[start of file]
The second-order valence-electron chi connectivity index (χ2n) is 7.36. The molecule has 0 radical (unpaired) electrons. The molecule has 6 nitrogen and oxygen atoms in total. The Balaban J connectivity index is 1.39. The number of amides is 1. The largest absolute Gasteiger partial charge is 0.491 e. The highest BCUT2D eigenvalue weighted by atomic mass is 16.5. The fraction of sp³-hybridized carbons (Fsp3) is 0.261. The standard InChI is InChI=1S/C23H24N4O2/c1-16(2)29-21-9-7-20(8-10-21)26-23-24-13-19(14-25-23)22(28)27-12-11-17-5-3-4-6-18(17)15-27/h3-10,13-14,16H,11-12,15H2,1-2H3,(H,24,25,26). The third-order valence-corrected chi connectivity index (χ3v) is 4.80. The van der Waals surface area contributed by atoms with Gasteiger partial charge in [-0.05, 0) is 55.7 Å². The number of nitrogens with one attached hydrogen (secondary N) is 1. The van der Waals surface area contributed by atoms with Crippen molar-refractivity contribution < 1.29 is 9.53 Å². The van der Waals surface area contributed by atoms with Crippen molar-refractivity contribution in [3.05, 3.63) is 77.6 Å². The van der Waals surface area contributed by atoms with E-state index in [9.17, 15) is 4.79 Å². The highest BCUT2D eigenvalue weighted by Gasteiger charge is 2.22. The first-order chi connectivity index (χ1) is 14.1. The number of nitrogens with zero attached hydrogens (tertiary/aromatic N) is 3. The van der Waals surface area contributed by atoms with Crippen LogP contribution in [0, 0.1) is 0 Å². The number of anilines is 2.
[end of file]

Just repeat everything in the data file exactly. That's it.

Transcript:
The second-order valence-electron chi connectivity index (χ2n) is 7.36. The molecule has 0 radical (unpaired) electrons. The molecule has 6 nitrogen and oxygen atoms in total. The Balaban J connectivity index is 1.39. The number of amides is 1. The largest absolute Gasteiger partial charge is 0.491 e. The highest BCUT2D eigenvalue weighted by atomic mass is 16.5. The fraction of sp³-hybridized carbons (Fsp3) is 0.261. The standard InChI is InChI=1S/C23H24N4O2/c1-16(2)29-21-9-7-20(8-10-21)26-23-24-13-19(14-25-23)22(28)27-12-11-17-5-3-4-6-18(17)15-27/h3-10,13-14,16H,11-12,15H2,1-2H3,(H,24,25,26). The third-order valence-corrected chi connectivity index (χ3v) is 4.80. The van der Waals surface area contributed by atoms with Gasteiger partial charge in [-0.05, 0) is 55.7 Å². The number of nitrogens with one attached hydrogen (secondary N) is 1. The van der Waals surface area contributed by atoms with Crippen molar-refractivity contribution < 1.29 is 9.53 Å². The van der Waals surface area contributed by atoms with Crippen molar-refractivity contribution in [3.05, 3.63) is 77.6 Å². The van der Waals surface area contributed by atoms with E-state index in [9.17, 15) is 4.79 Å². The highest BCUT2D eigenvalue weighted by Gasteiger charge is 2.22. The first-order chi connectivity index (χ1) is 14.1. The number of nitrogens with zero attached hydrogens (tertiary/aromatic N) is 3. The van der Waals surface area contributed by atoms with Crippen LogP contribution in [0, 0.1) is 0 Å². The number of anilines is 2.